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Album Reviews : Intercranial Tremors – Rebirth

By on October 3, 2016

intercranial-tremors-rebirthFollowing the release of their three-track EP, Entropy, back in August this year, Melbourne’s Intercranial Tremors have now taken the liberty of remixing their first EP (which was only released back in April of this year), Rebirth. The result is a poisonous, unrelenting slice of vicious, modern death metal. With the mixing and mastering now refined and clear, every second drips with venom. While the ultimate product remains relatively similar to its first incarnation – at least musically speaking – it carries forth with more potency the general ferocity of their aural assault.

Vocalist Joshua Leigh Krueger uses a varied, if not at times, somewhat immature growled approach. Crossing the lines between low growls, reptilian mids, and croaky, blackened highs, when it works (as it does with “Engineering the Chain of Decay” and “Crown of Creation”), it works well. When it doesn’t quite hit the mark (as with the awkward vocal opening to “Despondent Chorus of the End”), it isn’t so much unpleasant as it is an area where further training in the use of the multiple vocal elements will serve to make Intercranial Tremors’ overall sound flow more organically. That being said, in terms of playing off the unnerving drum triggers and the tremolo picking, it blends with these parts efficiently.

Intercranial Tremors are making a statement with this EP, and the statement is one of taking no prisoners. The Middle-Eastern twang that opens “Lord of the F(lies)” adds an unexpected yet welcomed element to their music. This sound is again visited when the short guitar solo hits at the bridge. It’s a pleasant step away from the crushing barrage of sounds that hit you elsewhere, with the use of breakdowns later flooding forth like a thick, churning sea of thick, inescapable tar. Every note across these five tracks bleeds with pain and anger, and you feel the rush of ferocity surge through you when you listen to it. I especially loved the way Adam Anderson‘s drumming and Jason Thrussell‘s bass drove all parts of the music. Moreover, the twin guitar assault of Luke Murnane and Veselin “Vesko” Shterev added flair and organic substance to Intercranial Tremors’ music.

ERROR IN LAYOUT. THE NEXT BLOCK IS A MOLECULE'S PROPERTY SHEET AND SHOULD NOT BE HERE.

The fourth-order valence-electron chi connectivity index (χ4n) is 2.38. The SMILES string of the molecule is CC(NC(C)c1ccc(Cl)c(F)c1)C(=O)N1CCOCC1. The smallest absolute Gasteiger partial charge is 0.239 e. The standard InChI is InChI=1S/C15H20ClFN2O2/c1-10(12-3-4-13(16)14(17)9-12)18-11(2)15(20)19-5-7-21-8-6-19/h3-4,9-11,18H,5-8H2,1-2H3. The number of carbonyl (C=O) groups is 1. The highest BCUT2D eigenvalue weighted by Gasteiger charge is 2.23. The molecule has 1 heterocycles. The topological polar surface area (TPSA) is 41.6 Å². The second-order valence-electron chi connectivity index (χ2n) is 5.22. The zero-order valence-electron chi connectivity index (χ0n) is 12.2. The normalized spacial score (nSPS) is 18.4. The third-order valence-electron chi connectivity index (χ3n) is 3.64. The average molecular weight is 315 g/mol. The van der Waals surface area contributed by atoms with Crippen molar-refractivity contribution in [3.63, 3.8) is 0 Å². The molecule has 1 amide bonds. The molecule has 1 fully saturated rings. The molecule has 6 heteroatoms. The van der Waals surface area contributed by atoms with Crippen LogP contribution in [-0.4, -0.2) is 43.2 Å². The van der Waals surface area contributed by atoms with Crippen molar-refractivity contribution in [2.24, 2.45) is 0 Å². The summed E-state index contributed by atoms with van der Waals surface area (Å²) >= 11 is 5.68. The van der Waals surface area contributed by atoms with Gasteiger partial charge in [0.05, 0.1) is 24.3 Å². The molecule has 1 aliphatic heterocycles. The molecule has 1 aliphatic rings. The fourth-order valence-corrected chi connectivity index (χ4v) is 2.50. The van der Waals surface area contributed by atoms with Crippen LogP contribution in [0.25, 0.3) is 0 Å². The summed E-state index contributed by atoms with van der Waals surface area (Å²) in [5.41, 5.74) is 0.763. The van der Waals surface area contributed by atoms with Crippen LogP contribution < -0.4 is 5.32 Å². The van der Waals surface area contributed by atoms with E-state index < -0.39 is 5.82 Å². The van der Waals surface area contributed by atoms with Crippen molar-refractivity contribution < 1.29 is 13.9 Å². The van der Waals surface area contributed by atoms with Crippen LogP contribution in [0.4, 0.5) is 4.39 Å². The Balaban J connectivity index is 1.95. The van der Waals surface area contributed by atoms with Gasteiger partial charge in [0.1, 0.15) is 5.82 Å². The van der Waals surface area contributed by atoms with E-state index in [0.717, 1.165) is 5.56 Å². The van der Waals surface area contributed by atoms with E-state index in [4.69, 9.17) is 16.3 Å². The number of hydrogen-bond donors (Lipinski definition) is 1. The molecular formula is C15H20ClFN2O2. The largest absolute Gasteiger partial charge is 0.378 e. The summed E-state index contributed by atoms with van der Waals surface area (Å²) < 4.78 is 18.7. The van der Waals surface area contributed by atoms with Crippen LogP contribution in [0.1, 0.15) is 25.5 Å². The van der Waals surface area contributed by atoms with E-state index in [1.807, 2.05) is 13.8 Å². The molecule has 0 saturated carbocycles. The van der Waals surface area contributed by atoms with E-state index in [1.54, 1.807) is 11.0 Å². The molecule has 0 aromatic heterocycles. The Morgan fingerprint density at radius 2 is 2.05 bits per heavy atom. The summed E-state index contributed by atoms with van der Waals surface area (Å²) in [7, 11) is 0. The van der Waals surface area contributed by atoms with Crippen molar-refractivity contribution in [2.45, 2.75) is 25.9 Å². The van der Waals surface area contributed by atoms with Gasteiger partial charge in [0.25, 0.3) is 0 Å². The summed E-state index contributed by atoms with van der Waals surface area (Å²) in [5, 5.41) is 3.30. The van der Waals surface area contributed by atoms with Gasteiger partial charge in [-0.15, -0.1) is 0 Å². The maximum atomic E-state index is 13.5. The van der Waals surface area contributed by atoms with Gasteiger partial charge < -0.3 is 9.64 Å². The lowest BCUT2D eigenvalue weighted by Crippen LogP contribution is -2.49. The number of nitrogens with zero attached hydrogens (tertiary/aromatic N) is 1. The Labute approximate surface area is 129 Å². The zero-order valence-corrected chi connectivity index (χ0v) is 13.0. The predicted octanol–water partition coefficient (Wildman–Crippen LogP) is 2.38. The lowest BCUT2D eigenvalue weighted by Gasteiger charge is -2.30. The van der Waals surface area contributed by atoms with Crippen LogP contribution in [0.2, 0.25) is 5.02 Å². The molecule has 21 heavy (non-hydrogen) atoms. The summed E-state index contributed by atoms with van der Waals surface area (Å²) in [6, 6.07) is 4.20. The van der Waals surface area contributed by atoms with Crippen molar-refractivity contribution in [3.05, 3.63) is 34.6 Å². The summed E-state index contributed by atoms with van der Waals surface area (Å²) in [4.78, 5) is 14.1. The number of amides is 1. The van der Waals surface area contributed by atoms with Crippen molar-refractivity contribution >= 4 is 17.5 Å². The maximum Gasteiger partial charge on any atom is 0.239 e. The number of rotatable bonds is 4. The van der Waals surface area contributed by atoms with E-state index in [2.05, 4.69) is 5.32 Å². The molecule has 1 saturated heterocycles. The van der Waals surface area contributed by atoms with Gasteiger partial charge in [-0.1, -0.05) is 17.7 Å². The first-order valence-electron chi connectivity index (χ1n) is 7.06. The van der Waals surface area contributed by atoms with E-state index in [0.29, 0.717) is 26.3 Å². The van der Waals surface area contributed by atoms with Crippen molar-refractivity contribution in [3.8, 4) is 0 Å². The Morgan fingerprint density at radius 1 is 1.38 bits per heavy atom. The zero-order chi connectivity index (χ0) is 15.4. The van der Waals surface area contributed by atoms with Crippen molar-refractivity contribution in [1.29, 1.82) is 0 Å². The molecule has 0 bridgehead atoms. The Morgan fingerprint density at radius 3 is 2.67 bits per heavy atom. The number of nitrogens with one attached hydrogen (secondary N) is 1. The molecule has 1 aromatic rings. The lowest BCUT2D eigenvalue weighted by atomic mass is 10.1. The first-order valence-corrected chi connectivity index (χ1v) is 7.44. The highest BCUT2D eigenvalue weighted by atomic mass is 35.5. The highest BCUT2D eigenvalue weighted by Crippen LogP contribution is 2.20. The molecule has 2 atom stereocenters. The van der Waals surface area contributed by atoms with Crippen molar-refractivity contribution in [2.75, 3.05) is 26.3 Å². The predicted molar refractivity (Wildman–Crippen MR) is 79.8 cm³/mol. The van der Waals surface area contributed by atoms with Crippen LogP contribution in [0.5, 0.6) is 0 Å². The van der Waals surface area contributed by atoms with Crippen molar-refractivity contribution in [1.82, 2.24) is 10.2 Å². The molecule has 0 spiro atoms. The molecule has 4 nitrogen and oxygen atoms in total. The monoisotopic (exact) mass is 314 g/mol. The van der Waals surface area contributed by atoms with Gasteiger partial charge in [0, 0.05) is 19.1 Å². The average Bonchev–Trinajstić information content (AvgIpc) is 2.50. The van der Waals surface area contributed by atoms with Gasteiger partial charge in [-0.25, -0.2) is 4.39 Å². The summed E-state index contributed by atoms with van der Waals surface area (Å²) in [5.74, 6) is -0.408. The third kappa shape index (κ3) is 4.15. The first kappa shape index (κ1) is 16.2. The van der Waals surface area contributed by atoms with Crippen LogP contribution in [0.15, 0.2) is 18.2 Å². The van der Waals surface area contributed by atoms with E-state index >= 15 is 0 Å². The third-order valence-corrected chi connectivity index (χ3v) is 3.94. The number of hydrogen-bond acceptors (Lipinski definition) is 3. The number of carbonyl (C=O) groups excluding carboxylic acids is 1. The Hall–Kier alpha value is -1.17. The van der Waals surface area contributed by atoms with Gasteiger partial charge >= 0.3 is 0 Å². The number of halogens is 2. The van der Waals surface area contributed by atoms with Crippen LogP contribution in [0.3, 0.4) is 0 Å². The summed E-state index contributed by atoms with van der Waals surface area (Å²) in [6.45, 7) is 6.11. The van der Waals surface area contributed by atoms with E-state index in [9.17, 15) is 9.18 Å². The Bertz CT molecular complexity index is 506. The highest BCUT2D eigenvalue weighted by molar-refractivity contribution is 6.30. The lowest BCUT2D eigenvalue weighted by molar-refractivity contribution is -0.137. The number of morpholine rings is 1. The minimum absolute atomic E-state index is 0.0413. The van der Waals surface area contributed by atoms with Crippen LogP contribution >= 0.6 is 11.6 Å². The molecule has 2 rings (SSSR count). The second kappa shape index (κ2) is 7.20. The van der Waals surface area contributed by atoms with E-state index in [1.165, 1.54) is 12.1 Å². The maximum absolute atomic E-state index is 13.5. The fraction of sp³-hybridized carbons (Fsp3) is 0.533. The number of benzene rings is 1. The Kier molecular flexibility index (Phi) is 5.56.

Intercranial Tremors appear as a band still discovering their sound and coming into their own. With further refining of their music, and a greater understanding of the sound they are aiming for, they have the real potential of growing into a powerhouse of death metal in Australia. Overall, a fine EP that despite its few flaws (flaws that can be erased with time, mind you) is undeniably technically driven and inspired.


Jonathon is an aspiring fantasy/sci-fi novelist and music journalist. Thanks to the influence of the music he grew up with, he has always possessed a keen interest in metal and rock. He is also a huge fan of mythology, legend, and folklore from all across the world. You should follow him on Twitter.